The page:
**(reprinted with permission from Dyno Tech Magazine)
Evolution of the VMAX
Many snowmobile enthusiasts consider the 1981 SRX to be a milestone for Yamaha, and snowmobiling in general. Yamaha’s bold new Darth Vaderish styling concept featured exposed individual front suspension struts and squared- off, three-piece hood. To many, this was a refreshing departure from the previous generic hood and front suspension designs.
The 1981 440 SRX had a chassis very similar in appearance to the current V-Max. With some lighter driveline components (e.g. aluminum drive axle0, a smaller cooling system, and shorter travel rear suspension, the 1981 SRX weighed an actual 483 lbs. With three gallons of gas on tour DynoTech scale.
While we’ve never dyno tested a stock 1981 440 SRX engine, other testing facilities have reported very peaky horsepower in the high eighties at 9000 RPM. Many 1981 SRX owners had problems with poor low RPM performance, belt wear, and fuel mileage. Others experienced more severe difficulties with crankshaft life. Some engines were evidently not holding up well to continued high RPM operation.
In 1982, Yamaha increased the SRX’ displacement to 550cc, and horsepower was reportedly in the low nineties, again at 9000 RPM. But the 82 models never made it to market. Instead, Yamaha’s 1982 model line lacked an official high performance sled, and in 1983 upped the SRX’ displacement to 535cc and renamed it the V- Max.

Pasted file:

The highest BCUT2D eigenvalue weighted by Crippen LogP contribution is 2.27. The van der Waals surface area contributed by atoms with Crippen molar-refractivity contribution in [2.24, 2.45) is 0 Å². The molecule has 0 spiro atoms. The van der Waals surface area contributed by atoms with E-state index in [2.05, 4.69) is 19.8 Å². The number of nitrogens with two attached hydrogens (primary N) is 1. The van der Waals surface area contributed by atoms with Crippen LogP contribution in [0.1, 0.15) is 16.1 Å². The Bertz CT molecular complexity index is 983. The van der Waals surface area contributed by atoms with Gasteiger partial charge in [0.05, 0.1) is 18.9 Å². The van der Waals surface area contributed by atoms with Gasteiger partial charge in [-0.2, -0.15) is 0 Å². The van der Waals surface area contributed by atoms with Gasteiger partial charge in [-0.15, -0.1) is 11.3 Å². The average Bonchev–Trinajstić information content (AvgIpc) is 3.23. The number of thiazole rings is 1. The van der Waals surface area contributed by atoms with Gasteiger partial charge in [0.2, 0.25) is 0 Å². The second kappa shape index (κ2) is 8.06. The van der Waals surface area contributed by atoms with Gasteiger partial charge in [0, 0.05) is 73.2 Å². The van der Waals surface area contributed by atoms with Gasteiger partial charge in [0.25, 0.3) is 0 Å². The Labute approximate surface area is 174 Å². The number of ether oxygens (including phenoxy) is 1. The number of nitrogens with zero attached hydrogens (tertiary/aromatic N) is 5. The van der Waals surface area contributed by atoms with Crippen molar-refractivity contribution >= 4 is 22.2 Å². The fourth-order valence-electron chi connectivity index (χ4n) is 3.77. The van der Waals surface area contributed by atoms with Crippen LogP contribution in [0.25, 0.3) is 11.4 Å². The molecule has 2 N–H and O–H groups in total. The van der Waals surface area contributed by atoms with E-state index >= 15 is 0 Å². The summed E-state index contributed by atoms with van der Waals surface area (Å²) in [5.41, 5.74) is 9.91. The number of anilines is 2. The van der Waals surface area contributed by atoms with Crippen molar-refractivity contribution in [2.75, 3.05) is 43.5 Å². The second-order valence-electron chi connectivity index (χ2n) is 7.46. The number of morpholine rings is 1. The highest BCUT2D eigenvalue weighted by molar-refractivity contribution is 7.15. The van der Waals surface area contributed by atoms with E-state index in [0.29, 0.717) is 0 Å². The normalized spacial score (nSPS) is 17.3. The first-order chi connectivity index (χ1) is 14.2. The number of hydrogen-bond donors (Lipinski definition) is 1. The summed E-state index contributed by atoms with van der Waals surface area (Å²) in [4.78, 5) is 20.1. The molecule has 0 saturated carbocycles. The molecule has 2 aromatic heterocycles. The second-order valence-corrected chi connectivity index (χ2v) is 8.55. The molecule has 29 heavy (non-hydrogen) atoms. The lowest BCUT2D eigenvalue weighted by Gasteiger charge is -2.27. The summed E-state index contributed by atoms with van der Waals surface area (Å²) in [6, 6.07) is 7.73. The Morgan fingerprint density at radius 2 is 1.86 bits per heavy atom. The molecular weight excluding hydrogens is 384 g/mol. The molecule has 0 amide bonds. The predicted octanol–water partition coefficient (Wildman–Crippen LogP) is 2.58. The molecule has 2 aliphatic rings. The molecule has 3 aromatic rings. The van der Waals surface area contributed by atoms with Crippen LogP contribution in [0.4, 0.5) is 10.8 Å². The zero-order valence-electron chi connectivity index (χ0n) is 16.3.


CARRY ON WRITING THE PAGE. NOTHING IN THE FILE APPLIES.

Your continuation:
The V-Max featured all- new, more moderately ported chrome- bore cylinders and longer/larger diameter twin pipes that lowered the power peak about 750 RPM. While the maximum horsepower is not any higher than the 1981 SRX, the V- Max enjoys a considerable toque and midrange horsepower advantage over its smaller, higher revving predecessor. In addition, Mikuni 38mm round slide power- jet carbs replaced the old, difficult to tune butterflies that cursed the earlier SRX.
Our stock V- Max was also tested with shortened; chassis fitted stock pipes (a modification that Bender Racing performs only for highly modified V Max engines), Aaen twin pipes, and PSI twin pipes.
Several years ago, an aftermarket CDI box was advertised for the stock V- Max that’s was supposedly good for a five HP gain. We obtained one of those, tested it on a stock 1985 V- Max, and lost several horsepower.
For those of you who monitor exhaust temperature, out experience on the dyno and in the field shows that the V- Max shouldn’t be run on 92 octane gas at much over 1150 degrees. For our dyno analysis, unleaded 100 octane VPC10 was used. Stock 290 main jets were retained, and the power air jets were removed. This resulted in a safe BSFC for known high-octane pump gas at our80 degree F Carb Air Temperature. Winter operation with this fuel flow may cause trouble during extended high-speed operation.
After the Yamaha Exciter was introduced in 1987, the V- Max was eliminated from Yamaha U.S.’ production line Yamaha Canada, however, has continued to make it available to its customers though it will most likely be phased out of production after 1991.
All Data for 22.92 inches of Hg, 60 F dry air
Test: 100 RPM/ Sec Acceleration
Fuel Specific Gravity: .750Vapor Pressure: .60 Barometer: 30.26
Stock V- Max Stock Pipes
Stock V- Max Cut Stock Pipes
Stock V- Max Aaen Pipes
Stock V- Max PSI Pipes